This new publication, written together with Arend Elias Oostindiër, is now available. The volume in which it appears is available fully open access: https://library.oapen.org/handle/20.500.12657/52143.
In 1437, the Burgundian Duke Philip the Good introduced hearth counts in the Duchy of Brabant, engineering a complete overhaul of the existing fiscal system. Hearth or household counts offered a rational and uniform determinant for allocating each locality a share in the general taxes. This curbed opportunities to negotiate rebates, reducing the bargaining power of the duke’s subjects in this key principality in the Burgundian composite monarchy and one of the most densely populated regions in Europe.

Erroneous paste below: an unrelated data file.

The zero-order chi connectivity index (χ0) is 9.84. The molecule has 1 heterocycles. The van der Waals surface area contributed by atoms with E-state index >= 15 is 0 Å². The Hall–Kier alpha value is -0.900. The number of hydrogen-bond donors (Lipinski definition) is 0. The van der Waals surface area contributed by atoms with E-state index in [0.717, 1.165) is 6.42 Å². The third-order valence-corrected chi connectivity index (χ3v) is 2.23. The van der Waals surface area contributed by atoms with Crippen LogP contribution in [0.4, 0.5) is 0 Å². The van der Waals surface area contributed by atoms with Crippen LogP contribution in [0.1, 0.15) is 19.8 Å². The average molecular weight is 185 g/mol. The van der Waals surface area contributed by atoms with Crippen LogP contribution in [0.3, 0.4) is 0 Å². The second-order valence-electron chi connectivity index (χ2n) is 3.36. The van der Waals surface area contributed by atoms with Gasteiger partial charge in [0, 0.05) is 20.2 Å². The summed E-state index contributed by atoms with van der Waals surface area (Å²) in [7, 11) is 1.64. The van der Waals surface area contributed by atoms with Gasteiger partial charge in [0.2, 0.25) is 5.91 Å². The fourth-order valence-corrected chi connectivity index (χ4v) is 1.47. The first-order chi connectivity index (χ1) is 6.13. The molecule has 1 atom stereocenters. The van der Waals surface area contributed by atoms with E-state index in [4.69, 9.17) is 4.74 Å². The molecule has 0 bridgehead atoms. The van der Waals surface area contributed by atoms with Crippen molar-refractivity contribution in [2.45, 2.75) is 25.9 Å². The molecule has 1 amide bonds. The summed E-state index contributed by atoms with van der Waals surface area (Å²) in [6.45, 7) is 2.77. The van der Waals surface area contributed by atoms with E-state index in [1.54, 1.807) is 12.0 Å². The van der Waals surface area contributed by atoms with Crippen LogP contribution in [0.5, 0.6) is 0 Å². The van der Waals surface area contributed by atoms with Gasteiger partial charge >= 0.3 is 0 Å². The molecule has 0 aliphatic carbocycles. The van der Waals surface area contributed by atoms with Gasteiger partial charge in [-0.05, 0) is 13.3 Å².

In this paper we use new GIS-reconstructions of village-level boundaries and novel spatial techniques to map the fiscal capacity of the contributing localities before (1383/1386) and after (1436–1442) the reform. By combining this to written sources of the negotiations, we show how the duke was able to exploit the hearth censuses as a tool of power for mastering the political space.Published abstract
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